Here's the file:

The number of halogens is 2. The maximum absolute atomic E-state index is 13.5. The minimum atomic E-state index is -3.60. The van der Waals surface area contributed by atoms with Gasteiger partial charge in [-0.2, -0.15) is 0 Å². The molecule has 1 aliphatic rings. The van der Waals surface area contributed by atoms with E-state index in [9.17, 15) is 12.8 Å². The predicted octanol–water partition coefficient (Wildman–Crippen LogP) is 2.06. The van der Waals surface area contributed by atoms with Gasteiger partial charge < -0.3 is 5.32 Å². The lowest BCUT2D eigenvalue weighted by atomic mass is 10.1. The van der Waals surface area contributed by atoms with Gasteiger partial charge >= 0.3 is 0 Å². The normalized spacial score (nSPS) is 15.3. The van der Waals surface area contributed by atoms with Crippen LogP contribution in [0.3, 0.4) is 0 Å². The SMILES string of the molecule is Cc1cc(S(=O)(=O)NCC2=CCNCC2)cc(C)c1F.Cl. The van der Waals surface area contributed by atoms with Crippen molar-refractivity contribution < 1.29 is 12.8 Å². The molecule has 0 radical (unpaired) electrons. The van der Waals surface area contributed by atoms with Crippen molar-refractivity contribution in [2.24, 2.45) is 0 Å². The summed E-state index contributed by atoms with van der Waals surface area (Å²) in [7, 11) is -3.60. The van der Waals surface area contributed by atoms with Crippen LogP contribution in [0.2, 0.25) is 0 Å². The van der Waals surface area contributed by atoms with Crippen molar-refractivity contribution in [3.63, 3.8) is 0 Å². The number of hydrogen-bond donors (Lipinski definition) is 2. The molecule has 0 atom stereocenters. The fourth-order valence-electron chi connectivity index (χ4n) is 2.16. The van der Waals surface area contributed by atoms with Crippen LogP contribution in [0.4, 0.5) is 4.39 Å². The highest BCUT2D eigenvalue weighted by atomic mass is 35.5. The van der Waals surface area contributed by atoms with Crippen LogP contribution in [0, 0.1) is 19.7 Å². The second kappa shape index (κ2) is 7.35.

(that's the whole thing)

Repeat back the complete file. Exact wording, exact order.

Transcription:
The number of halogens is 2. The maximum absolute atomic E-state index is 13.5. The minimum atomic E-state index is -3.60. The van der Waals surface area contributed by atoms with Gasteiger partial charge in [-0.2, -0.15) is 0 Å². The molecule has 1 aliphatic rings. The van der Waals surface area contributed by atoms with E-state index in [9.17, 15) is 12.8 Å². The predicted octanol–water partition coefficient (Wildman–Crippen LogP) is 2.06. The van der Waals surface area contributed by atoms with Gasteiger partial charge < -0.3 is 5.32 Å². The lowest BCUT2D eigenvalue weighted by atomic mass is 10.1. The van der Waals surface area contributed by atoms with Gasteiger partial charge >= 0.3 is 0 Å². The normalized spacial score (nSPS) is 15.3. The van der Waals surface area contributed by atoms with Crippen LogP contribution in [0.3, 0.4) is 0 Å². The SMILES string of the molecule is Cc1cc(S(=O)(=O)NCC2=CCNCC2)cc(C)c1F.Cl. The van der Waals surface area contributed by atoms with Crippen molar-refractivity contribution < 1.29 is 12.8 Å². The molecule has 0 radical (unpaired) electrons. The van der Waals surface area contributed by atoms with Crippen molar-refractivity contribution in [2.24, 2.45) is 0 Å². The summed E-state index contributed by atoms with van der Waals surface area (Å²) in [7, 11) is -3.60. The van der Waals surface area contributed by atoms with Crippen LogP contribution in [0.2, 0.25) is 0 Å². The van der Waals surface area contributed by atoms with Crippen molar-refractivity contribution in [3.63, 3.8) is 0 Å². The number of hydrogen-bond donors (Lipinski definition) is 2. The molecule has 0 atom stereocenters. The fourth-order valence-electron chi connectivity index (χ4n) is 2.16. The van der Waals surface area contributed by atoms with Crippen LogP contribution in [0.4, 0.5) is 4.39 Å². The highest BCUT2D eigenvalue weighted by atomic mass is 35.5. The van der Waals surface area contributed by atoms with Crippen LogP contribution in [0, 0.1) is 19.7 Å². The second kappa shape index (κ2) is 7.35.